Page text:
Listeria monocytogenes is a foodborne pathogen that can cause listeriosis, an invasive infection in humans with a fatality rate of 20-30%. Listeriosis is a global public health concern, with an increasing incidence in Europe, especially among elderly persons. Cases of listeriosis are, for the most part, associated with ‘ready-to-eat’ foods, including deli meats, smoked fish, unpasteurised milk, soft cheeses, fresh-cut fruit and vegetables. Research on various biotechnological approaches for the control of L. monocytogenes in foods has attracted much attention in recent years, as consumers demand more natural ‘clean-label’ foods. Protective cultures and/or their microbial products (e.g. bacteriocins) have been investigated as potential controls of L. monocytogenes in various food systems and processes. More recently, bacteriophage technology has seen a revival of interest and a number of phage preparations, e.g. Listex P100 and Listshield, have been approved for use in the control of L. monocytogenes on ready-to-eat foods by the United States Food and Drug Administration and in the European Union. Their application offers a highly attractive option in Food Safety Management Systems, to aid in the management of this pathogen; however, debate continues as to whether such preparations should be used at all and whether they should be considered as processing aids or food additives. This review will assess the potential of using biotechnological approaches to control L. monocytogenes in ready-to-eat foods. While the use of such ‘natural’ controls in food should not replace proper controls and hygiene practices, there is undoubtedly a role for their strategic development and intelligent use in combating L. monocytogenes.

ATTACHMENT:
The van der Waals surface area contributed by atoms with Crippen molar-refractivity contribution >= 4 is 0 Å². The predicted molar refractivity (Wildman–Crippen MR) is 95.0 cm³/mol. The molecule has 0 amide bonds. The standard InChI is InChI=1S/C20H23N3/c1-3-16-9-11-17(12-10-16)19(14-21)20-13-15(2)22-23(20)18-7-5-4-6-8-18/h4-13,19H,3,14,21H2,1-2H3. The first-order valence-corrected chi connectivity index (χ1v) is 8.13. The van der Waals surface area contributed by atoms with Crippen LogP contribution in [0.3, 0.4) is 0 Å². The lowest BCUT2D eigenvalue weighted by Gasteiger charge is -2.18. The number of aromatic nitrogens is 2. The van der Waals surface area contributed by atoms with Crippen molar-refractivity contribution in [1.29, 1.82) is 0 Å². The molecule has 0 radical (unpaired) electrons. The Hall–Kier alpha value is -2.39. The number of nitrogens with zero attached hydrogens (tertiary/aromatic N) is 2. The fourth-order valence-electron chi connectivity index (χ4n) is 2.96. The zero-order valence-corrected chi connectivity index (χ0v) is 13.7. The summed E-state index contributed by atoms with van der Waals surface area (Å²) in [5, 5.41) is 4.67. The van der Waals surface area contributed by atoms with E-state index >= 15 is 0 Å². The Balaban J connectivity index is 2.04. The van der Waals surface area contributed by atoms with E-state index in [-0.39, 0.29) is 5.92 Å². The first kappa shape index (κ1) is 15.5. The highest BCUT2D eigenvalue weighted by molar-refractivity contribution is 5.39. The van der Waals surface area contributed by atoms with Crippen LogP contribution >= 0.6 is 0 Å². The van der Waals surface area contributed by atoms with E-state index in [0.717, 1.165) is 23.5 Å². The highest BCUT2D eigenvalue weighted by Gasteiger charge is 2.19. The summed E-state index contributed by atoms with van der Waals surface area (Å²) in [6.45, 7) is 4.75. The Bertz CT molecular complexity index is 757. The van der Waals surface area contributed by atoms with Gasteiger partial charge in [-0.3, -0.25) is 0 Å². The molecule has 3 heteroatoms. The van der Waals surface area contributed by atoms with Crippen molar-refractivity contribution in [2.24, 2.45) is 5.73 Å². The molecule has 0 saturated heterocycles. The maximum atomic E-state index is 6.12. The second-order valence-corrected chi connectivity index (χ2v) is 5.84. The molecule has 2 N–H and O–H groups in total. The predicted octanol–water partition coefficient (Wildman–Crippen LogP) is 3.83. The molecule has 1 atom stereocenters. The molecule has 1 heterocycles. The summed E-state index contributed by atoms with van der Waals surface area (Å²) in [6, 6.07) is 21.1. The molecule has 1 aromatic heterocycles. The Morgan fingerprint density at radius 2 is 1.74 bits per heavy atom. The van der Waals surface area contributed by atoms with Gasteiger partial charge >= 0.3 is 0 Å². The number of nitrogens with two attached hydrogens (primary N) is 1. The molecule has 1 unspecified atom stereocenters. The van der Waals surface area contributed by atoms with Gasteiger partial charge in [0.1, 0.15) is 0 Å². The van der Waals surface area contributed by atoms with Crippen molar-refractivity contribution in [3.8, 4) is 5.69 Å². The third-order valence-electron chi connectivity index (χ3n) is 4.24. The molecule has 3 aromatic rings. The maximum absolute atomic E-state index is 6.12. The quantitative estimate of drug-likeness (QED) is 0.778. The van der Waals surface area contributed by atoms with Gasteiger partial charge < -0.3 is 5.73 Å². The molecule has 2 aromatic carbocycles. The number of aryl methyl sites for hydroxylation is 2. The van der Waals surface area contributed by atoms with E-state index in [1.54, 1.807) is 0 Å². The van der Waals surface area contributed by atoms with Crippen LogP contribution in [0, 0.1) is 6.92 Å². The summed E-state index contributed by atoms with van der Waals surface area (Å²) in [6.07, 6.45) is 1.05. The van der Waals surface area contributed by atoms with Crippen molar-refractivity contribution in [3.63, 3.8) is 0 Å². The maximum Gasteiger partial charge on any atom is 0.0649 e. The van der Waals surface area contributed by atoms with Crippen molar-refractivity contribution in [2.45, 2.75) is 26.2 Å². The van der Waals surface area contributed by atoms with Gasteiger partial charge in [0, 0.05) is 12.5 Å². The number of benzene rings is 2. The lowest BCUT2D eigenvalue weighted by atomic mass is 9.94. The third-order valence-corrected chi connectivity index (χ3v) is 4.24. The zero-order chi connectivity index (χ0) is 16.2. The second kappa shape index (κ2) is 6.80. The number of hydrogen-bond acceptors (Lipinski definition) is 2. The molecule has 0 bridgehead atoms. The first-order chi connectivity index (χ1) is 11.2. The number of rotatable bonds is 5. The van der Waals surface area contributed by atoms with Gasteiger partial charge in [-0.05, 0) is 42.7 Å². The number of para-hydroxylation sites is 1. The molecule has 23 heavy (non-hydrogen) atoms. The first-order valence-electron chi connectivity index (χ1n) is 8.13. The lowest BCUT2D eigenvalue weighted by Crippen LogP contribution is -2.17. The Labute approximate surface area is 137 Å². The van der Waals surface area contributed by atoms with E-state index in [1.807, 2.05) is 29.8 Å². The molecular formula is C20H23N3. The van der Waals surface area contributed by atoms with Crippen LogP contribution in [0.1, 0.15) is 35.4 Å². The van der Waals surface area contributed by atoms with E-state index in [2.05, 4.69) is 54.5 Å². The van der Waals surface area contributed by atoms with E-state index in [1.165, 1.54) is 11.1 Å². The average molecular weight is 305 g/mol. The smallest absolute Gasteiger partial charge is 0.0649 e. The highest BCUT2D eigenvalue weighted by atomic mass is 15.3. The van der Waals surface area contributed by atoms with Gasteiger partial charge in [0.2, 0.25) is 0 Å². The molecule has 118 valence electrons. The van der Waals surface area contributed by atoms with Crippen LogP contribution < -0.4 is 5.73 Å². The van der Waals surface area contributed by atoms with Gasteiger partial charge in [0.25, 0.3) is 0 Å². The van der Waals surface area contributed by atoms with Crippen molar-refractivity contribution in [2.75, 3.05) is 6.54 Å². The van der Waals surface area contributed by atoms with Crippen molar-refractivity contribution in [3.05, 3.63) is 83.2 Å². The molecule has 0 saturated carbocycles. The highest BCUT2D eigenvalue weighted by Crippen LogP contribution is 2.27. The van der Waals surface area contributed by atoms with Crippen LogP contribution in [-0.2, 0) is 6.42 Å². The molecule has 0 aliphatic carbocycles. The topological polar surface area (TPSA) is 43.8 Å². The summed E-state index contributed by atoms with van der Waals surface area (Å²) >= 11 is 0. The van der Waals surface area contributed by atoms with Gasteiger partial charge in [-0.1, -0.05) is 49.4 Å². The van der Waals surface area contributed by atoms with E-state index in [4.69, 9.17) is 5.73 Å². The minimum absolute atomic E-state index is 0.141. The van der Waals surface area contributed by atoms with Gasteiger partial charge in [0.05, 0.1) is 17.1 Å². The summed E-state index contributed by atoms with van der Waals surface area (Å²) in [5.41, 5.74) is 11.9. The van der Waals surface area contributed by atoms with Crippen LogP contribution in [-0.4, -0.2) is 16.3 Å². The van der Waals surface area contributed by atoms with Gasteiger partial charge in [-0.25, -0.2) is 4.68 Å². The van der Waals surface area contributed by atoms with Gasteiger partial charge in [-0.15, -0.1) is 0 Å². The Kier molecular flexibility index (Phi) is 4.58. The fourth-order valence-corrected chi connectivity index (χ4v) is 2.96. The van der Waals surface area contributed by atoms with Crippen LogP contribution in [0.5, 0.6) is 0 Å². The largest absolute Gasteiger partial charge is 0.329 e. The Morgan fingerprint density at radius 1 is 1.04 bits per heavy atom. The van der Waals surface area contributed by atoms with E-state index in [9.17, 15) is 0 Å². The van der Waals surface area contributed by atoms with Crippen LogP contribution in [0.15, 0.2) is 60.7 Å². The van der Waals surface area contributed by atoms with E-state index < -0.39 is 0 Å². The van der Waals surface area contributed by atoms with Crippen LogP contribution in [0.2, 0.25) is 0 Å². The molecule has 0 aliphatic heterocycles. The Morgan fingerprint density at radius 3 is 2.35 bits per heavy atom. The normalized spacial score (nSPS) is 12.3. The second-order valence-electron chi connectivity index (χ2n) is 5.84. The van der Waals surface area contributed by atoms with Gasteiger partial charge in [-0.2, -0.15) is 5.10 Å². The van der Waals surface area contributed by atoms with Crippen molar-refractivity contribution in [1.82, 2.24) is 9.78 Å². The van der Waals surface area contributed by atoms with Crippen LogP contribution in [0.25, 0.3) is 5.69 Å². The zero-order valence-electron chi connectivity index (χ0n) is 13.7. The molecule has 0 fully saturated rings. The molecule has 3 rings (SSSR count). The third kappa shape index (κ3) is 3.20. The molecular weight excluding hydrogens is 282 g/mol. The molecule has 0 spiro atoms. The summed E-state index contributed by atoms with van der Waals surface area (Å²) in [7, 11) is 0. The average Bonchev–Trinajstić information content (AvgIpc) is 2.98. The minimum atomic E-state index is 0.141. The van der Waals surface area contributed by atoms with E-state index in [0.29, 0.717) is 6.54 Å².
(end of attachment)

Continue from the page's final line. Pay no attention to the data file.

Keywords: Bacteriocins, bacteriophage, inactivation, control, foodborne pathogen, Listeria monocytogenes, listeriosis, protective cultures, natural, biopreservation, biocontrol, food, inhibition, biotechnology, ready-to-eat.